In the study, Gasser focused on patients diagnosed with life-threatening diseases, who participated in LSD-assisted psychotherapy during which they were guided in confronting anxieties and painful experiences while under the influence.
The qualitative results of the study showed participants experienced a reduction in anxiety, but found that further research was needed to define model medical uses for LSD.
“It’s still early, but it is now conceivable that LSD could make a comeback as a (therapeutic) drug,” Mangold said.
The real promise of LSD, MDMA and mushrooms for medical science
Psychedelic science is making a comeback.
Scientific publications, therapeutic breakthroughs and cultural endorsements suggest that the historical reputation of psychedelics —such as lysergic acid diethylamide (LSD), mescaline (from the peyote cactus) and psilocybin (mushrooms) —as dangerous or inherently risky have unfairly overshadowed a more optimistic interpretation.
Recent publications, like Michael Pollan’s How to Change your Mind, showcase the creative and potentially therapeutic benefits that psychedelics have to offer —for mental health challenges like depression and addiction, in palliative care settings and for personal development.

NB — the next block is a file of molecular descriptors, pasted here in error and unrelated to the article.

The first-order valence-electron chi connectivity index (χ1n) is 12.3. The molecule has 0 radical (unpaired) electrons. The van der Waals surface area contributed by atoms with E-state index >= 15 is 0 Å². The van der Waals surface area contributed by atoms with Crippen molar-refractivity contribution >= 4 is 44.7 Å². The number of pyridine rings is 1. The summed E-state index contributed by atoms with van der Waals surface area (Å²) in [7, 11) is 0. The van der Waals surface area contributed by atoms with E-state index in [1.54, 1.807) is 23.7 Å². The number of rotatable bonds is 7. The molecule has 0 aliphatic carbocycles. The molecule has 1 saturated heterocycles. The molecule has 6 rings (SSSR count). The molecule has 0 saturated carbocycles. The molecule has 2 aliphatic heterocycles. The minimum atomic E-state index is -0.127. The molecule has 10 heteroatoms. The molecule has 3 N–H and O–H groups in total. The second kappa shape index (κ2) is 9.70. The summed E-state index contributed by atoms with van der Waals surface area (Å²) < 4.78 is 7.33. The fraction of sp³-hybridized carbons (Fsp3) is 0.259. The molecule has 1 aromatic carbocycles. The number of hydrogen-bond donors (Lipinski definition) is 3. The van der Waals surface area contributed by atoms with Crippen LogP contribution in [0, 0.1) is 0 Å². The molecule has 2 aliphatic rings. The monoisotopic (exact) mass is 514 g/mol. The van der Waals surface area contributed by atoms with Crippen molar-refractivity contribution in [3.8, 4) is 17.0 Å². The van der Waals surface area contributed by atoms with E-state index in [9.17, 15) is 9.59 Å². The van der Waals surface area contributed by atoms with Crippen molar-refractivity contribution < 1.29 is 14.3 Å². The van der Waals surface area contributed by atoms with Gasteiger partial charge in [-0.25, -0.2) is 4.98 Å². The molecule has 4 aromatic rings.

Major scientific journals have published articles showing evidence-based reasons for supporting research in psychedelic studies. These include evidence that pscilocybin significantly reduces anxiety in patients with life-threatening illnesses like cancer, that MDMA (3,4-methylenedioxy-methamphetaminecan; also known as ecstasy) improves outcomes for people suffering from PTSD and that psychedelics can produce sustained feelings of openness that are both therapeutic and personally enriching.
Other researchers are investigating the traditional uses of plant medicines, such as ayahuasca, and exploring the neurological and psychotherapeutic benefits of combining Indigenous knowledge with modern medicine.
I am a medical historian, exploring why we now think that psychedelics may have a valuable role to play in human psychology, and why over 50 years ago, during the heyday of psychedelic research, we rejected that hypothesis. What has changed? What did we miss before? Is this merely a flashback?
Healing trauma, anxiety, depression
In 1957, the word psychedelic officially entered the English lexicon, introduced by British-trained and Canadian-based psychiatrist Humphry Osmond.
Osmond studied mescaline from the peyote cactus, synthesized by German scientists in the 1930s, and LSD, a laboratory-produced substance created by Albert Hofmann at Sandoz in Switzerland. During the 1950s and into the 1960s, more than 1,000 scientific articles appeared as researchers around the world interrogated the potential of these psychedelics for healing addictions and trauma.